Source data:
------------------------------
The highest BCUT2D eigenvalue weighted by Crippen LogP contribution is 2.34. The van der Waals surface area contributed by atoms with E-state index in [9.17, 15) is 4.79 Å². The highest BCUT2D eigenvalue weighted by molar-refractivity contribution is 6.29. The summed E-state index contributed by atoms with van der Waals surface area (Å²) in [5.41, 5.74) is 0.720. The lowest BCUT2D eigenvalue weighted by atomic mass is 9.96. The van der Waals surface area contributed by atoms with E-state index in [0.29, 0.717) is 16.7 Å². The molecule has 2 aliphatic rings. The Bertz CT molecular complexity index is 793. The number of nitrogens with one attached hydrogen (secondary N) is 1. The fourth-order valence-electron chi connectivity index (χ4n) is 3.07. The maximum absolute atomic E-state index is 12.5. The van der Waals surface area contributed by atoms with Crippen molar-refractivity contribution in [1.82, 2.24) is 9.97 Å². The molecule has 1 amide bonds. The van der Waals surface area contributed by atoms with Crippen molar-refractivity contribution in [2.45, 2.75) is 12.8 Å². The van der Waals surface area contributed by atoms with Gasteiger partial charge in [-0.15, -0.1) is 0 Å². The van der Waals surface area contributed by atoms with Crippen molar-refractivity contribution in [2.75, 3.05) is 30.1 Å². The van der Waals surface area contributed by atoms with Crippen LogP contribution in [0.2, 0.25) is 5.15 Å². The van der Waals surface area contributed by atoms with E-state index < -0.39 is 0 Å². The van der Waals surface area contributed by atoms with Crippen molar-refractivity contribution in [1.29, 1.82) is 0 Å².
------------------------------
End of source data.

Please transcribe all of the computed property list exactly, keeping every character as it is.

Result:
The highest BCUT2D eigenvalue weighted by Crippen LogP contribution is 2.34. The van der Waals surface area contributed by atoms with E-state index in [9.17, 15) is 4.79 Å². The highest BCUT2D eigenvalue weighted by molar-refractivity contribution is 6.29. The summed E-state index contributed by atoms with van der Waals surface area (Å²) in [5.41, 5.74) is 0.720. The lowest BCUT2D eigenvalue weighted by atomic mass is 9.96. The van der Waals surface area contributed by atoms with E-state index in [0.29, 0.717) is 16.7 Å². The molecule has 2 aliphatic rings. The Bertz CT molecular complexity index is 793. The number of nitrogens with one attached hydrogen (secondary N) is 1. The fourth-order valence-electron chi connectivity index (χ4n) is 3.07. The maximum absolute atomic E-state index is 12.5. The van der Waals surface area contributed by atoms with Crippen molar-refractivity contribution in [1.82, 2.24) is 9.97 Å². The molecule has 1 amide bonds. The van der Waals surface area contributed by atoms with Crippen molar-refractivity contribution in [2.45, 2.75) is 12.8 Å². The van der Waals surface area contributed by atoms with Gasteiger partial charge in [-0.15, -0.1) is 0 Å². The van der Waals surface area contributed by atoms with Crippen molar-refractivity contribution in [2.75, 3.05) is 30.1 Å². The van der Waals surface area contributed by atoms with Crippen LogP contribution in [0.2, 0.25) is 5.15 Å². The van der Waals surface area contributed by atoms with E-state index < -0.39 is 0 Å². The van der Waals surface area contributed by atoms with Crippen molar-refractivity contribution in [1.29, 1.82) is 0 Å².